Song Of The Centurion is the sequel to Steven A. McKay’s The Druid. McKay is a rising star on the indie historical fiction circuit and I was keen to read Song since I loved The Druid, an unputdownable novel which absolutely rocked. Set in Britain after the withdrawal of the Roman legions, The Druid has a killer plot and suspense that will melt your face. It contains all three of the essential ingredients which are all too often missing from historical fiction: a powerful early hook (when a young princess is abducted), mystery (surrounding the identity of her captors as well as the reason why she’s been abducted) and horror (caused by the eventual revelation of the grim purpose for which the little girl was abducted).
The Druid also contains gritty, confident writing, an original setting and protagonist (the titular druid Bellicus who is ordered to rescue and return the princess), as well as characters who feel three dimensional and whose motivations are always satisfactorily set out. Why aren’t there more historical novels like this nowadays? It also boasts an unforeseen and jaw-dropping twist at the end when the abducted princess’ true parentage is revealed and includes a dash of familiar legend with King Arthur and Merlin making an unexpected appearance. It all sounds deceptively simple, yet I can tell that a lot of craft and thought went into plotting it. This isn’t to mention that the historical background is also solid.
So although sequels to a brilliant first instalment are always fiendishly hard to pull off, I felt confident that there was a lot of great stuff still left in the tank to give the sequel a real shot at matching if not exceeding the high standard set by The Druid. After all, the characters and setting were still as intriguing as ever and the prospective reunion of the Princess Catia with her parents was a big draw for me.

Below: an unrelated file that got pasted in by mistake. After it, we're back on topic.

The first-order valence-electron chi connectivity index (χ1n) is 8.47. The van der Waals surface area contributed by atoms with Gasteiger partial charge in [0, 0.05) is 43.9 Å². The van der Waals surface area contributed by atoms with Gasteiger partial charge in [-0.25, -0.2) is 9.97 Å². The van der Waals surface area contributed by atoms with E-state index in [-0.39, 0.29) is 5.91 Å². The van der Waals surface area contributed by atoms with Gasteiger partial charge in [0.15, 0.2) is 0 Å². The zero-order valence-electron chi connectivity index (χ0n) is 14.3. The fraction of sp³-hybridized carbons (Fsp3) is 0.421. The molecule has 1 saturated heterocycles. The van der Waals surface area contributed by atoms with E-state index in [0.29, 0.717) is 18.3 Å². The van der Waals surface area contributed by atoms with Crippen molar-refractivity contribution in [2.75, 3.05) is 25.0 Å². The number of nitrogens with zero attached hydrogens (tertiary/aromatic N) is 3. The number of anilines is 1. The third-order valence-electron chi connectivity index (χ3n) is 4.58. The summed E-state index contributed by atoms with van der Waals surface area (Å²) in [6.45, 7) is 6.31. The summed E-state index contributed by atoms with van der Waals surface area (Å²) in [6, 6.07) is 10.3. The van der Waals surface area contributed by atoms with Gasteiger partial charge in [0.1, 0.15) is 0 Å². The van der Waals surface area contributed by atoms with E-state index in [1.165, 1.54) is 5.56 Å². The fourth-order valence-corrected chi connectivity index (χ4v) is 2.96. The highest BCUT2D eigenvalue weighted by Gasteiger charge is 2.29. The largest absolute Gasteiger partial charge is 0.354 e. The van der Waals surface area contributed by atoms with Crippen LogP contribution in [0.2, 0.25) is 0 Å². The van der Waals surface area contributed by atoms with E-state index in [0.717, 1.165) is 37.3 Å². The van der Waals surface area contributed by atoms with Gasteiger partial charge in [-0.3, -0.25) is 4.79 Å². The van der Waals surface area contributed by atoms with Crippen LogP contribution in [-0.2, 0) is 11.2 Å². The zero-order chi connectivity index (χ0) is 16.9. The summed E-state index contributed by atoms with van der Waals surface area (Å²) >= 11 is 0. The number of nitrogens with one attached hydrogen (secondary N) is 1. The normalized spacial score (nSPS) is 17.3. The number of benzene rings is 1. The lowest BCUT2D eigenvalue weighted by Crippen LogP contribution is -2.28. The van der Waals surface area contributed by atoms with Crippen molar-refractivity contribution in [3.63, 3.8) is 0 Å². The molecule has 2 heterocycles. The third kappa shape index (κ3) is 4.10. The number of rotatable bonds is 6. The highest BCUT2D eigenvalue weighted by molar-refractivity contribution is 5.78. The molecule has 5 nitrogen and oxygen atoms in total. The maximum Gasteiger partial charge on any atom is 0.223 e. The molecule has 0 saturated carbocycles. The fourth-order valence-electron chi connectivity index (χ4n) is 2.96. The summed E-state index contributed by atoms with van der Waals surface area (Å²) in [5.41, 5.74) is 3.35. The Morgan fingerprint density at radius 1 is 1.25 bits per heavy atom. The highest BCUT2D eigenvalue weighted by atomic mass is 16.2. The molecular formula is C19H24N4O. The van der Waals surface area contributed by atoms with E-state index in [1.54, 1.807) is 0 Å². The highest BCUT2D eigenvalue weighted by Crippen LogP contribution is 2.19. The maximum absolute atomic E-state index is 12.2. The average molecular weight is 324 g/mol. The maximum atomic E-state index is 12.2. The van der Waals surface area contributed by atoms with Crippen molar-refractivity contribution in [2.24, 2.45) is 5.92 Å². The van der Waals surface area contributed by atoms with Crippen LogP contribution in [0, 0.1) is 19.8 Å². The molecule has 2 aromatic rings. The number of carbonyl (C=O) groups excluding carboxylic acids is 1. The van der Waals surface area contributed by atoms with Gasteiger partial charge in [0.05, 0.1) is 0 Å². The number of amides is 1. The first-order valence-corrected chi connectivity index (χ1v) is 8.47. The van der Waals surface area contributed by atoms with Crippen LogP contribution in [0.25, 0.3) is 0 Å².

Song Of The Centurion begins where The Druid left off, with Bellicus (Bel) the charismatic and resourceful druid and his unlikely sidekick the former centurion Duro escorting the rescued princess Catia back towards Alt Clota, seat of power of her tribe the Damnonii. On the way back Duro stops by his village to discover that his wife was killed by Saxons, so he decides to return to Alt Clota with Bel and Catia. This is neatly described by McKay, who does a good job of giving Duro a legitimate reason to remain in the story while also satisfactorily addressing the former centurion’s grief for his dead wife.
In the meantime Alt Clota is besieged by enemy tribes. The leader of one of these tribes is a douchebag called Loarn who insults King Coroticus of the Damnonii by openly declaring that he’d sexually abuse the Damnonii King’s abducted daughter Catia. Coroticus, who has been deteriorating psychologically ever since his daughter was abducted, is driven over the edge by the insult. No sooner is the siege of Alt Clota broken than he swiftly assembles a raiding party and strikes deep into enemy lands, in an attempt to kill the insulting Loarn. Yet the raid is an abject failure and Coroticus only survives it through the intervention of his exasperated guard captain Gavo.